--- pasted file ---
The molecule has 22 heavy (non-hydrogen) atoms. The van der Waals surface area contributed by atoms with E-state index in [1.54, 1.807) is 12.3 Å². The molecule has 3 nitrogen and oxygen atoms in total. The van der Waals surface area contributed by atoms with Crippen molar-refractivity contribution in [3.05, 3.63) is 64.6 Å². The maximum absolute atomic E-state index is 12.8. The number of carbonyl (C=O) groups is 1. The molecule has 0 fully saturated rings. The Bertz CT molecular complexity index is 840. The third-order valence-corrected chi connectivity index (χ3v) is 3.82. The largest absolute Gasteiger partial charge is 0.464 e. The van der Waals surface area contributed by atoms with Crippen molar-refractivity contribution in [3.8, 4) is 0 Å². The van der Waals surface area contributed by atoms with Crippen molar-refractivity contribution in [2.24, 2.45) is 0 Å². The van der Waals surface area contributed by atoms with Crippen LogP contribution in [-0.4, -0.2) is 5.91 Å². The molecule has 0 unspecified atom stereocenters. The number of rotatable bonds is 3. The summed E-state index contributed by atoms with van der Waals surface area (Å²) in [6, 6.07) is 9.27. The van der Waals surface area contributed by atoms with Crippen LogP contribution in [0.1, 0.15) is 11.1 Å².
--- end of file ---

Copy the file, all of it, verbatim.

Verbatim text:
The molecule has 22 heavy (non-hydrogen) atoms. The van der Waals surface area contributed by atoms with E-state index in [1.54, 1.807) is 12.3 Å². The molecule has 3 nitrogen and oxygen atoms in total. The van der Waals surface area contributed by atoms with Crippen molar-refractivity contribution in [3.05, 3.63) is 64.6 Å². The maximum absolute atomic E-state index is 12.8. The number of carbonyl (C=O) groups is 1. The molecule has 0 fully saturated rings. The Bertz CT molecular complexity index is 840. The third-order valence-corrected chi connectivity index (χ3v) is 3.82. The largest absolute Gasteiger partial charge is 0.464 e. The van der Waals surface area contributed by atoms with Crippen molar-refractivity contribution in [3.8, 4) is 0 Å². The van der Waals surface area contributed by atoms with Crippen molar-refractivity contribution in [2.24, 2.45) is 0 Å². The van der Waals surface area contributed by atoms with Crippen LogP contribution in [-0.4, -0.2) is 5.91 Å². The molecule has 0 unspecified atom stereocenters. The number of rotatable bonds is 3. The summed E-state index contributed by atoms with van der Waals surface area (Å²) in [6, 6.07) is 9.27. The van der Waals surface area contributed by atoms with Crippen LogP contribution in [0.1, 0.15) is 11.1 Å².